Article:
Google Fiber, Utility Poles & The FCC
One of the advantages for big telecom providers that want to deploy new lines to reach customers is the ability to tap into public infrastructure, such as utility poles and ducts. These physical resources are something that carriers such as AT&T, Verizon, and Comcast are reluctant to share, especially with Internet companies. But Google is fighting hard to get access in order to reduce the cost of deploying its popular Google Fiber service.
That's why Google is asking the Federal Communications Commission, which is currently considering treating Google Fiber as a telecommunication service, to give the service the same access that other telecom providers have to public infrastructure. This could save the company up to 90% of the cost of wiring homes.
If Google and other fiber providers are given pole access, it could be the beginning of a race
to deploy fiber-to-the-home (FTTH) to many cities and towns, where the cost of digging trenches has deterred many initiatives and protected the monopolies of the entrenched telecom providers.
Current regulations in the US require companies with utility poles in public rights of way to provide access to certified telecommunications providers. In many cities and towns, both public entities such as city governments as well as the incumbent telephone company have deployed infrastructure to reach every home.
In Europe, where population density in cities is much higher, most of the telecommunications infrastructure runs underground, and cities have invested heavily in deploying dark fiber, which usually runs in the sewer network. When a telecom provider wants to deploy fiber in a building, it taps into the city’s existing fiber network and leases a point-to-point connection to its own data center. That makes deploying FTTH solutions much cheaper. But in the US, cities are generally less dense, and deploying underground fiber to all residential areas represents a huge investment.
The FCC wants to classify services such as Google Fiber as telecommunication services under Title II of the Communications Act of 1934. One reason the FCC is moving to reclassify fiber and cable broadband services, including the ones offered by telecom providers, is its push to regulate Net neutrality. Advocates for Net neutrality believe that Title II classification would allow the FCC to protect Internet services by regulating against paid prioritization.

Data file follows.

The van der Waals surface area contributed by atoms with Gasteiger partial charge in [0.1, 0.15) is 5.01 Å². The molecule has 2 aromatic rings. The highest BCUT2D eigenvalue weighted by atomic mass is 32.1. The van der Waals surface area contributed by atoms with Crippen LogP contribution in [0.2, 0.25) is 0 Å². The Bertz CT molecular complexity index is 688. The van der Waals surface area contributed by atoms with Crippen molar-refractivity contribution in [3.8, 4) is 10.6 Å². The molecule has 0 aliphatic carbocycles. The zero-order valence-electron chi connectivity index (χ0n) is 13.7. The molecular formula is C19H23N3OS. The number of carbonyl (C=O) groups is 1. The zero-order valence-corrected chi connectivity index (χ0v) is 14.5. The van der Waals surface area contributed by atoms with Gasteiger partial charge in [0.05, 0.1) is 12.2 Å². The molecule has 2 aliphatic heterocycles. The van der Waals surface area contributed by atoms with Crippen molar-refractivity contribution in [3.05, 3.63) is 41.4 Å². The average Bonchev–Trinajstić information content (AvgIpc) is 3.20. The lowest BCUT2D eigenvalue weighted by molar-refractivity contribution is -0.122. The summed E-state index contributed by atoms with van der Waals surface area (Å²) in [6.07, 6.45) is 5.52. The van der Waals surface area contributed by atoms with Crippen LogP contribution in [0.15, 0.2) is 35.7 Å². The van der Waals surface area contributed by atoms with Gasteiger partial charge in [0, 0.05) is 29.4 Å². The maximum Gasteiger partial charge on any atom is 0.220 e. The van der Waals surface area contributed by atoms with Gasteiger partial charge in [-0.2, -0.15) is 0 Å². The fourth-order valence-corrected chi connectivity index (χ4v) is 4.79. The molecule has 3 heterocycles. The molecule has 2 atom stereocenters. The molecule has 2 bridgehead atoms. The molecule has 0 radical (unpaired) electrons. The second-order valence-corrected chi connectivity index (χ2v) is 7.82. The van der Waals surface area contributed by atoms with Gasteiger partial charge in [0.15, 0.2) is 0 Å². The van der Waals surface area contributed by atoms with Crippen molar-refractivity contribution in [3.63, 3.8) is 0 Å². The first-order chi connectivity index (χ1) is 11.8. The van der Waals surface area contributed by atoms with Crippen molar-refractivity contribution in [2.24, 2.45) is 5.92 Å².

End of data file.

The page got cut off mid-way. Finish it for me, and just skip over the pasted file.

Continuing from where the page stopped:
Specifically, FCC the regulation mandates that it "shall be unlawful for any common carrier to make any unjust or unreasonable discrimination in charges, practices, classifications, regulations, facilities, or services for or in connection with like communication service, directly or indirectly, by any means or device, or to make or give any undue or unreasonable preference or advantage to any particular person, class of persons, or locality, or to subject any particular person, class of persons, or locality to any undue or unreasonable prejudice or disadvantage."
Also, Title II classification would require providers to obtain FCC authorization for raising prices, changing the service, or any other conditions on customer agreements.
Until now, Internet broadband services were basically excluded from FCC oversight since they were not considered basic telecommunication services under Title II. If the FCC is successful in reclassifying those services, it could add an important layer of regulation and scrutiny to complex Internet broadband offerings.
Google has deployed its fiber service in a few cities, with high acceptance by consumers. But it is very expensive for the company to reach many areas because of the costs of digging trenches to deploy the fiber lines.
A year ago, the city of Austin, Texas, wanted to change regulations in order to allow Google to access all utility poles, both those owned by the city and by AT&T. "It’s about speed. Obviously being able to attach to existing utility poles makes building fiber and bringing it to Austin residents much faster,” Google spokeswoman Jenna Wandres told the Austin American-Statesman.
AT&T, the incumbent provider of telecom services to the city, fought the move, claiming that Google is not a telecom provider. “Google has the right to attach to our poles, under federal law, as long as it qualifies as a telecom or cable provider, as they themselves acknowledge," AT&T Public Affairs VP Tracy King told the Austin newspaper. "We will work with Google when they become qualified, as we do with all such qualified providers."
Now, the FCC has the opportunity to change all that, and open the gates for many small and big suppliers to compete in an area where the telecom giants face very little competition.
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